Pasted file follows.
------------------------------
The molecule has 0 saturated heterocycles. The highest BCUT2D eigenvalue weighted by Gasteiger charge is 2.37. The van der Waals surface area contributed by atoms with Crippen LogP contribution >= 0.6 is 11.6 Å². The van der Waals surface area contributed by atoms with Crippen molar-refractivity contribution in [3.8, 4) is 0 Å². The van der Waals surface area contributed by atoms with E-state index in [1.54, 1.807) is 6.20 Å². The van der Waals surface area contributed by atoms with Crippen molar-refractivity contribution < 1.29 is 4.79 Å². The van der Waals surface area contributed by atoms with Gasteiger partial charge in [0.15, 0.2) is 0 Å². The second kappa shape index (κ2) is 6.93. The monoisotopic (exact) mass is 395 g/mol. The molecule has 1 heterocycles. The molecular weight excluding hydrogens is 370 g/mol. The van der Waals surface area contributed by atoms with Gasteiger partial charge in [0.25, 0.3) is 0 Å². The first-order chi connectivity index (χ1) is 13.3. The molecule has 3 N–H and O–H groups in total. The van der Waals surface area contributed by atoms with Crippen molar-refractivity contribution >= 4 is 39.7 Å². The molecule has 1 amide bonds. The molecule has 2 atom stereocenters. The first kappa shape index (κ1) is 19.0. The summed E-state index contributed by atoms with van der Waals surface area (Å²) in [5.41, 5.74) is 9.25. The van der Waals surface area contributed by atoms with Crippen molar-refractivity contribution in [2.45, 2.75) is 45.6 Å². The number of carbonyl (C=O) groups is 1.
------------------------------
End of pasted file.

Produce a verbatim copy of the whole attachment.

The molecule has 0 saturated heterocycles. The highest BCUT2D eigenvalue weighted by Gasteiger charge is 2.37. The van der Waals surface area contributed by atoms with Crippen LogP contribution >= 0.6 is 11.6 Å². The van der Waals surface area contributed by atoms with Crippen molar-refractivity contribution in [3.8, 4) is 0 Å². The van der Waals surface area contributed by atoms with E-state index in [1.54, 1.807) is 6.20 Å². The van der Waals surface area contributed by atoms with Crippen molar-refractivity contribution < 1.29 is 4.79 Å². The van der Waals surface area contributed by atoms with Gasteiger partial charge in [0.15, 0.2) is 0 Å². The second kappa shape index (κ2) is 6.93. The monoisotopic (exact) mass is 395 g/mol. The molecule has 1 heterocycles. The molecular weight excluding hydrogens is 370 g/mol. The van der Waals surface area contributed by atoms with Gasteiger partial charge in [0.25, 0.3) is 0 Å². The first-order chi connectivity index (χ1) is 13.3. The molecule has 3 N–H and O–H groups in total. The van der Waals surface area contributed by atoms with Crippen molar-refractivity contribution >= 4 is 39.7 Å². The molecule has 1 amide bonds. The molecule has 2 atom stereocenters. The first kappa shape index (κ1) is 19.0. The summed E-state index contributed by atoms with van der Waals surface area (Å²) in [5.41, 5.74) is 9.25. The van der Waals surface area contributed by atoms with Crippen molar-refractivity contribution in [2.45, 2.75) is 45.6 Å². The number of carbonyl (C=O) groups is 1.